And now a Korean and (to a lesser extent) Chinese assault on the automobile industry... (a holier grail profit-wise than PTW production I assume)
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Old 03-03-2013, 09:36 PM   #24
fullmetalscooter
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You might want to consider finding a new old stock honda pcx 125. Even though it's 4 years after the bank melt down there are still a wack of old new stock out there. 2 dealer where I live have at least 8 yahama c3 sitting around. The deals cost in 2011 for a pcx125 was 3069 bucks. you can see them list here for 2700 new pcx 125 and 3 grand for the 150. http://www.cycletrader.com/search-re...odelkeyword=1&
Just watch the shit with the fees. they can add 250 to 800 bucks depending If you go used consider the honda helix that are 800.00 to 2 grand used. Also there's a host of others to consider. Eg a couple of honda elite that range from 80cc to 250 cc. They run from 500 to 1400 bucks depending on what they are. Nice thing is if something happens to an old scooter your not going to go #($)* for more then a day.

$

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fullmetalscooter screwed with this post 03-03-2013 at 09:42 PM
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Old 03-04-2013, 04:02 AM   #25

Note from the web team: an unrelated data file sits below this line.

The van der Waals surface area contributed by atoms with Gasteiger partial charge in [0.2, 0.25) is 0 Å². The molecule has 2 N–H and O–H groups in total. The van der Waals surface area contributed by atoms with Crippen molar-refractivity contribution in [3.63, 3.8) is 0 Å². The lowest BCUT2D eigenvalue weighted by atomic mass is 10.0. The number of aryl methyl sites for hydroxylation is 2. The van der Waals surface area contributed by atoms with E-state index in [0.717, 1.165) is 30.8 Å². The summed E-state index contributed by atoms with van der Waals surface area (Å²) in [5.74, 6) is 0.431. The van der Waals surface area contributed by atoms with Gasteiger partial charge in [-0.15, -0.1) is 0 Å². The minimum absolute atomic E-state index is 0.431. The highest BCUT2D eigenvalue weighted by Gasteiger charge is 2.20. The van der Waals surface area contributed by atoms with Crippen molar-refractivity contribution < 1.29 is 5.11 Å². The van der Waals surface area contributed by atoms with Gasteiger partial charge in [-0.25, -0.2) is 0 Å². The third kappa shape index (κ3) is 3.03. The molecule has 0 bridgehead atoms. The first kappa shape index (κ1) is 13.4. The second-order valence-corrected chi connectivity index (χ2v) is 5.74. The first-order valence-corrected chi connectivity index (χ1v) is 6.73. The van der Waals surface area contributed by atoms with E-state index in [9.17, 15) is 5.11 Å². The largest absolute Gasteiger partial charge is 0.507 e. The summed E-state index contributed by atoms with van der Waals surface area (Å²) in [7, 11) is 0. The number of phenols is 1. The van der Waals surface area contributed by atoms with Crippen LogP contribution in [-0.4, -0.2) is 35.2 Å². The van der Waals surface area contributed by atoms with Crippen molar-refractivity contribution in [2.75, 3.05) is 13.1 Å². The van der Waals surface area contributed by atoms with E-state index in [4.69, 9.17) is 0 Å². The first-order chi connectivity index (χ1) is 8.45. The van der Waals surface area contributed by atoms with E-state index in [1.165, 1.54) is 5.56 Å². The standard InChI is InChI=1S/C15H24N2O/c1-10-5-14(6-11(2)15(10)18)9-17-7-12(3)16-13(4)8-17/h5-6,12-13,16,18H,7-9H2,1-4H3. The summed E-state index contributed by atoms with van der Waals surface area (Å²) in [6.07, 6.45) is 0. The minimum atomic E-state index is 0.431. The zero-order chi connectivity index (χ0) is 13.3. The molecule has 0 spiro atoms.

MiniBike
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Quote:
Originally Posted by CaptnJim View Post
Our experience with Hondas of all sorts over the years has been extremely good (7 bikes, 1 car, 3 outboards, 1 generator, a snow-blower, and a partridge in a pear tree).
This is similar to my history/experience and why I held out for a PS250 (also towed behind our Winnebago).

Have fun with whatever you choose.
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Old 03-04-2013, 09:10 PM   #26
CaptnJim OP
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Getting close. I am waiting for one more dealer to respond to my request quote (they are closed on Sunday and Monday); they didn't respond on Saturday (sent the request on Friday afternoon). If I don't hear from them, I'll know they simply aren't interested, and make my decision. I have responded promptly to all who gave me a quote... seems to me to be the polite thing to do.

Thanks again for the comments and suggestions.